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Wednesday, August 18, 2010


This post is meant to all egg lovers to caution them from the out break of Salmonella poisoning in Eggs in USA. U.S. Food and Drug Administration is investigating about source and intensity of contamination. FDA is very keen in providing certain information to all consumers of eggs, Retail Food Stores and Food Service Establishments and Shell Egg Producers. All readers are requested to follow the suggestions given below. Any doubt, please feel free to ask us.



Information for Consumers

  • Don’t eat recalled eggs or products containing recalled eggs. Recalled eggs might still be in grocery stores, restaurants, and consumers' homes. Consumers who have recalled eggs should discard them or return them to their retailer for a refund. Individuals who think they might have become ill from eating recalled eggs should consult their health care providers.
  • Keep shell eggs refrigerated at ≤45˚ F (≤7˚ C) at all times.    
  • Discard cracked or dirty eggs. 
  • Wash hands, cooking utensils, and food preparation surfaces with soap and water after contact with raw eggs.  
  • Eggs should be cooked until both the white and the yolk are firm and eaten promptly after cooking.
  • Do not keep eggs warm or at room temperature for more than 2 hours.   
  • Refrigerate unused or leftover egg- containing foods promptly.  
  • Avoid eating raw eggs.
  • Avoid restaurant dishes made with raw or undercooked, unpasteurized eggs. Restaurants should use pasteurized eggs in any recipe (such as Hollandaise sauce or Caesar salad dressing) that calls for raw eggs.
  • Consumption of raw or undercooked eggs should be avoided, especially by young children, elderly persons, and person with weakened immune systems or debilitating illness.

Information for Retail Food Stores and Food Service Establishments

  • In retail and food service establishments, pasteurized egg products or pasteurized in-shell eggs are recommended in place of pooled eggs or raw or undercooked shell eggs. If used, raw shell eggs should be fully cooked. If shell eggs are served undercooked, a consumer advisory should be posted in accordance with the Food Code.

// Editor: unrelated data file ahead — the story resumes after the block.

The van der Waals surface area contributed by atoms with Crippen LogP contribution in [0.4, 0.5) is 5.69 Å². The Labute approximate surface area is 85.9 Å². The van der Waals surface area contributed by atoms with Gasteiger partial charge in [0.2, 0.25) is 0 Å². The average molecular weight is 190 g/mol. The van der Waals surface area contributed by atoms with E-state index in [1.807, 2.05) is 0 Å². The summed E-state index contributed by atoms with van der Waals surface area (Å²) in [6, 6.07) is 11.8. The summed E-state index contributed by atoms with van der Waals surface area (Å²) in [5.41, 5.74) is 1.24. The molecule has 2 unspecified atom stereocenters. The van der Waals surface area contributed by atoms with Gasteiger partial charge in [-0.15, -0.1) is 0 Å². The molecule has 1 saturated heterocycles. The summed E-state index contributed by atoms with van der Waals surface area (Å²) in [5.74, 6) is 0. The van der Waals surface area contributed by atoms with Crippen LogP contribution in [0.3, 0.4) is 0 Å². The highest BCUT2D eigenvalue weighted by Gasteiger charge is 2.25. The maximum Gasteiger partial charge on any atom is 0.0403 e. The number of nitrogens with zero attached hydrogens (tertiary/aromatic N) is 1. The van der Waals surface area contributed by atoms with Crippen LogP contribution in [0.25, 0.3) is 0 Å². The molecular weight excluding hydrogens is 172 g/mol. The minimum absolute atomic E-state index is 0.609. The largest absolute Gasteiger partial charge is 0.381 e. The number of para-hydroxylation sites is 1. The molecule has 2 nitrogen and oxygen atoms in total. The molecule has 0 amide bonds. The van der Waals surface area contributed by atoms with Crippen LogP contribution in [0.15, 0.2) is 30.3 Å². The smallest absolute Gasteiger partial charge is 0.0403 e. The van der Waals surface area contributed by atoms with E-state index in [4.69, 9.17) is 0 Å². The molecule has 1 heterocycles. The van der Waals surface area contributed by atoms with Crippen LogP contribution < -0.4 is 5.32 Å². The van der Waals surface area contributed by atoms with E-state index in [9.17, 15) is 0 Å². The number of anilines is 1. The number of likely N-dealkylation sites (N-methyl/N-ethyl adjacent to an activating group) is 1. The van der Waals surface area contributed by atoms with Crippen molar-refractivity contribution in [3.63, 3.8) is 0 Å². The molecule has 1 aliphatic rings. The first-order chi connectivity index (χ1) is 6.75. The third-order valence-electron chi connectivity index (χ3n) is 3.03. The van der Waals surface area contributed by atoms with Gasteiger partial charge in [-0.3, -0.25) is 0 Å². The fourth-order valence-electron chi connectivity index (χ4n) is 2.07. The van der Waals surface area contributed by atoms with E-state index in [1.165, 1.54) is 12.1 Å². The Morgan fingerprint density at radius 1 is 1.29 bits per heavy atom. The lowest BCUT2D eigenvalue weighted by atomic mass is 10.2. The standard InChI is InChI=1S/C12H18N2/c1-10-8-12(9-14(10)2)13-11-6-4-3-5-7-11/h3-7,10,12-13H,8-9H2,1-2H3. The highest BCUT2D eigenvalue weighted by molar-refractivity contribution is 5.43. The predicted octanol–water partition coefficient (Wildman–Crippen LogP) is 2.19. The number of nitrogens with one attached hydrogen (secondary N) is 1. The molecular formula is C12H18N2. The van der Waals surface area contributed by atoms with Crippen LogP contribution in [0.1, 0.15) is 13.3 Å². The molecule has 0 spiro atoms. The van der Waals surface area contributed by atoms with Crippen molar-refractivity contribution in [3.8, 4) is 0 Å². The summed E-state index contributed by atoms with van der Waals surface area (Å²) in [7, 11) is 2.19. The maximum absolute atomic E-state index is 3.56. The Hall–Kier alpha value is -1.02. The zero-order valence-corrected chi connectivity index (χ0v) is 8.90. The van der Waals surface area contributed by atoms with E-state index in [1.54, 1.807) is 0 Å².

• In hospitals, nursing homes, adult or childcare facilities, and senior centers, pasteurized egg products or pasteurized in-shell eggs should be used in place of pooled eggs or raw or undercooked eggs.
  • Eggs should be purchased or received from a distributor refrigerated and stored refrigerated at ≤ 45˚ F (≤7˚ C) at all times.

Information for Shell Egg Producers

  • Flock-based SE-control programs that include routine microbiologic testing are mandatory for producers with more than 50,000 hens, as of July 9, 2010, under FDA’s egg safety rule. 
  • This new regulation is part of a coordinated strategy between the FDA and USDA’s Food Safety and Inspection Service (FSIS). The FDA and the FSIS will continue to work closely together to ensure that egg safety measures are consistent, coordinated, and complementary.
  • FDA continues to work with United Egg Producers and other industry organizations to educate producers and those who store and/or transport eggs about the new requirements.


  1. Fresh Eggs: Playing It Safe, from, the gateway to Federal food safety information.

More Eggish Info:


Alejandra Awad said...

Scary, my husband is a food broker and I am very aware of how exposed we are as consumers to unhealthy foods. Having 2 kids is hard to trust local grocery stores and kitchens when going to restaurants, very few care about quality as much as making a buck or two....

Rick Jones said...

It's no fun to get sick by eggs, believe me...

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